As for the BN politicians... I guess they should learn to help without using that as an opportunity for publicity. Instead of hanging big pictures and flying big flags, a small identification mark would have suffice. People will know who you are and what you stand after all ends. The BN politicians still don't seem to quite understand that. For them everything is an opportunity for publicity.

As for the rest of the government agencies??? I've more bad experiences with them than good ones, more unpleasant stories than pleasant ones.... I am not saying they didn't do any good. There are still many good civil servants. But... rescue services, the police... they are supposed to answer to their oaths of duties.

Anyway, this experience have taught me that the authorities are not very organized. My police experience during non-bencana (disaster) times also shows them to be sluggish. Better perks have not translated into better service. And during disaster times, it's just as sluggish if not more.

So, another tale and thoughts to share...

End of the Year School Roundup

I like end of the school year, especially this year cos I just don't seem to be able to get back into grind at work after the flood. The mind is numb and the body is tired. Many of my colleagues are feeling the same.

But the usual tasks await. There are tables and chairs to arrange for the SPM exam, JOB to check, classrooms to prepare, lots and lots of paperwork like our Annual Appraisal Forms (SKT) to fill in; the nitty gritty that must be completed before we close for the year; basically lots of housekeeping to do.

But what I find meaningless is the SKT or our Appraisal Forms. We are told to submit them every year. But most appraisals are meaningless. These days to get the Excellent Service Award means you are in the bosses' good books or you have made your impression (not necessarily one that makes a difference to the students). Making a 'good' impression does not necessarily mean you have taught well. Very often, it's the kay-poh jobs that you've taken up. Kay-poh jobs doesn't mean it's something that touches or make a difference to a kid's life. It's more about making your bosses look good. Well, that's how most appraisals look to us.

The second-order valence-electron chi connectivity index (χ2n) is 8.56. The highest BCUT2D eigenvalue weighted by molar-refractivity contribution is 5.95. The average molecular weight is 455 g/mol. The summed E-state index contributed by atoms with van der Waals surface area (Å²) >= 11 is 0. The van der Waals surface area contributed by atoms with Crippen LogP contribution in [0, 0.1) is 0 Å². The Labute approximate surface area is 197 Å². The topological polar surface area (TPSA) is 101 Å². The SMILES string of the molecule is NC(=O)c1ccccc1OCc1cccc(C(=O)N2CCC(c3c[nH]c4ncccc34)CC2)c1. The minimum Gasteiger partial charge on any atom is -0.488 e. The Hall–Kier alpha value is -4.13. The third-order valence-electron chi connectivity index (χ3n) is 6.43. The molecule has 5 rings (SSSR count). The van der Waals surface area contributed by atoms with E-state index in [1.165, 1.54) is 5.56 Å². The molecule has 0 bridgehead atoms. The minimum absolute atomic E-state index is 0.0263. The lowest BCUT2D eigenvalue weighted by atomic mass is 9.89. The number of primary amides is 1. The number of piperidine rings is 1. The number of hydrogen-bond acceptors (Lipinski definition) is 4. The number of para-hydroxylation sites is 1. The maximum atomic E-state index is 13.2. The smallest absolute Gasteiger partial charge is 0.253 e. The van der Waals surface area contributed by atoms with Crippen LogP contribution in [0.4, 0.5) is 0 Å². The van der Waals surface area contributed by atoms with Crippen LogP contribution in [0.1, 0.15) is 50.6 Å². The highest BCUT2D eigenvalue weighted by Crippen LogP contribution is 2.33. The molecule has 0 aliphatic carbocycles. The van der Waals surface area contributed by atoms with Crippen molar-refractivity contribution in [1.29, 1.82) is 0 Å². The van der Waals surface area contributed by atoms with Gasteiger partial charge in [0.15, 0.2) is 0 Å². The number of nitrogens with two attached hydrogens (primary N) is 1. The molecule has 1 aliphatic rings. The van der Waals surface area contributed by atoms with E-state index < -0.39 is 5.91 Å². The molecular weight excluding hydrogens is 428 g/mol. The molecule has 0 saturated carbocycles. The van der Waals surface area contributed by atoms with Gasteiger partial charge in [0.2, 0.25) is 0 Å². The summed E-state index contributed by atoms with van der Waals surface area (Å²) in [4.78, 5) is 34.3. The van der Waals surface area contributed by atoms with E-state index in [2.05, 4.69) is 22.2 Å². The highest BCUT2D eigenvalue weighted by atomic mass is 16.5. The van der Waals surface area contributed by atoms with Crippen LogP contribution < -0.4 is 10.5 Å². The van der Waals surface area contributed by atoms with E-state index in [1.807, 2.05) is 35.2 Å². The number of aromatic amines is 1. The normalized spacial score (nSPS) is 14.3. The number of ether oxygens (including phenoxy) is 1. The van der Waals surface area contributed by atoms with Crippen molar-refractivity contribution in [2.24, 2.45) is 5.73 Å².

So, what one of my colleagues did was to download samples of extensively written SKT from the Net for us to copy. The whole idea is to make your SKT look good. LOL! That's how our civil service is like today... more about appearance than substance cos if you take a good look at the bosses who sit up there today, I think they don't quite measure up in many sense of the word.

End of the year... this year, I welcome it with relief cos it feels nice not to have to get up so early in the morning to go to work for a while. But overall, this year's closing term doesn't seem to have those light moments associated to the impending hols.

Add that to the fact that my school is still on though many schools have decided to close a day earlier. She seems to think that we don't work enough! Everyone seems to be still in a blur... probably all the adrenaline spent last week. Happy holidays!!!!

Monday, November 15, 2010

Snake Stories

This is one creature I don't like. My years in rural Baling gave me lots of face-to-face experience with them, especially the poisonous viper or popularly known as ular kapak bodoh up here. We'd find snakes in our shoes, postbox, driveway.... everywhere. But that's Baling where even the centipedes were humongous! When we moved up to Alor Setar, I continued to have encounters with them, though no longer the vipers. Here it's more of the other species like the cobra and some others which I don't know their names. I dread them. I once sat with a stick at the hole from my gutter for almost 2 hours till the Bomba came cos a 6 foot cobra hid in it. It had slithered in after being hit by my friend. In the end, the fireman stuffed one end with plastic while I poured water from the upper floor. After a couple pails, he finally released the water and out came the snake, dead!